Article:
For those of us who find Emma Thompson close to perfection, it's a bit startling at first to see her made up in "Nanny McPhee" to resemble a snaggle-toothed Jimmy Durante. With several strategically placed warts to complete the portrait, Thompson is virtually unrecognizable. But all the prosthetics in the world cannot obscure her gifts.
The "Nurse Matilda" books by Christiana Brand are the source material for this intermittently delightful fantasy that Thompson herself adapted. You may recall that she won the screenwriting Oscar for Ang Lee's "Sense and Sensibility." She has a feeling for the intricacies of language and how people interact under duress that works as well for Brand as for Austen.
Nanny McPhee is the latest hire of the widower Mr. Brown (Colin Firth). The 16 previous nannies have all been undone by Brown's brood of seven rapscallions led by the oldest, Simon (Thomas Sangster, from "Love Actually"). Initially, it looks as if she, too, will fall victim to their antics. But the septet are no match for her poise.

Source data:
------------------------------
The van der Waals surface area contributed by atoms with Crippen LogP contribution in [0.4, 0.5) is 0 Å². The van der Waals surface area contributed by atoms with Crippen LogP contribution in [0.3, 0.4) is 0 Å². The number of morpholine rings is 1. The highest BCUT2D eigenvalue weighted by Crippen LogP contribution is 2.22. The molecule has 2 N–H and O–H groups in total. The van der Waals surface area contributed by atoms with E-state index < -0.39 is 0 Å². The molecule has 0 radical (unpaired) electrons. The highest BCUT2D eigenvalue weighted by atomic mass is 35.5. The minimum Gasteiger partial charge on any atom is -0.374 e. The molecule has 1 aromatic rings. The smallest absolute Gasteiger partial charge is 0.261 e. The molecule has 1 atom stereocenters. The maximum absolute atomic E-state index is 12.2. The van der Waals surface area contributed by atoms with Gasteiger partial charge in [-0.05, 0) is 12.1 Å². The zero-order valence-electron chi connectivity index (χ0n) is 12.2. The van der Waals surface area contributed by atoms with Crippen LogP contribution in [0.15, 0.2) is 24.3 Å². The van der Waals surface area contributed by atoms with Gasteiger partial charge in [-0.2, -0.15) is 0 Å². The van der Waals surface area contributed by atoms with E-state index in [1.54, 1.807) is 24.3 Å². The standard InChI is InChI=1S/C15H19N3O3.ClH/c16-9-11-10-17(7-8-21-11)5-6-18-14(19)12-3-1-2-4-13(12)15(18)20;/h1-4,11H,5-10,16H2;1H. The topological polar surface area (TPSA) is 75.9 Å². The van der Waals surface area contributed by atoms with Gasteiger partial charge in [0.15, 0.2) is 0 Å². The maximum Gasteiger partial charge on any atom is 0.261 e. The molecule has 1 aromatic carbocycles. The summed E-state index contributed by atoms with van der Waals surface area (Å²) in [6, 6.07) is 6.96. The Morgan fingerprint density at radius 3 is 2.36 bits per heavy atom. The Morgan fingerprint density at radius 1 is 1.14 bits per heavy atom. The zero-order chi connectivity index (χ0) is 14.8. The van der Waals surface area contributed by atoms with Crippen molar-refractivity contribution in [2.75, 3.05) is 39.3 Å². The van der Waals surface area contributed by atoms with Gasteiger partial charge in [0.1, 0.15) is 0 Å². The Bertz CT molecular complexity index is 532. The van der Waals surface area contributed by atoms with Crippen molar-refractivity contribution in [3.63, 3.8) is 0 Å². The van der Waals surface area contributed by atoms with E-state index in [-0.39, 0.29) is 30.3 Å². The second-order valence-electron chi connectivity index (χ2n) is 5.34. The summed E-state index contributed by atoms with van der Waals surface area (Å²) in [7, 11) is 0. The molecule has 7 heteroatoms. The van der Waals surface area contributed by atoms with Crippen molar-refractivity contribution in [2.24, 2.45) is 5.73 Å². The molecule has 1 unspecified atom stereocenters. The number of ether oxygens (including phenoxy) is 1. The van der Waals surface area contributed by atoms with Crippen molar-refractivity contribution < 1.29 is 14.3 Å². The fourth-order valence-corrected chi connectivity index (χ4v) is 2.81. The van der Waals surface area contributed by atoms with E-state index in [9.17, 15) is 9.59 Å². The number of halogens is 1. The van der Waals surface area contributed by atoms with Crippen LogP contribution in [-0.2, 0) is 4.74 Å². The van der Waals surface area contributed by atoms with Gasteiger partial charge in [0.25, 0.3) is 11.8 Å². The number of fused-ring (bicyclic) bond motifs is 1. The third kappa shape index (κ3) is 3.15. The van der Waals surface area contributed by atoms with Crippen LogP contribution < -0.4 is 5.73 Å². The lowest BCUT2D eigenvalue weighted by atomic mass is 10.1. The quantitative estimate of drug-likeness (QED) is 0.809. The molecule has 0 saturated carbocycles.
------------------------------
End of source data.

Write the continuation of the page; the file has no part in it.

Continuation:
In the journal that Thompson kept during the making of this film, she wrote: "Nanny McPhee should sound ageless, classless, and always calm. In a way, she's like a Zen master."
Nothing Mary Poppins-ish about her.
It would have been easy for Thompson to camp it up or to wink at us from under the facial camouflage. Instead, she gives McPhee a gravitas that provides the movie with a deep core of feeling. The life lessons she imparts to the children, or to their father for that matter, are not simple ones. She recognizes that these motherless children are in need of succor, but she never plays down to them. She respects them.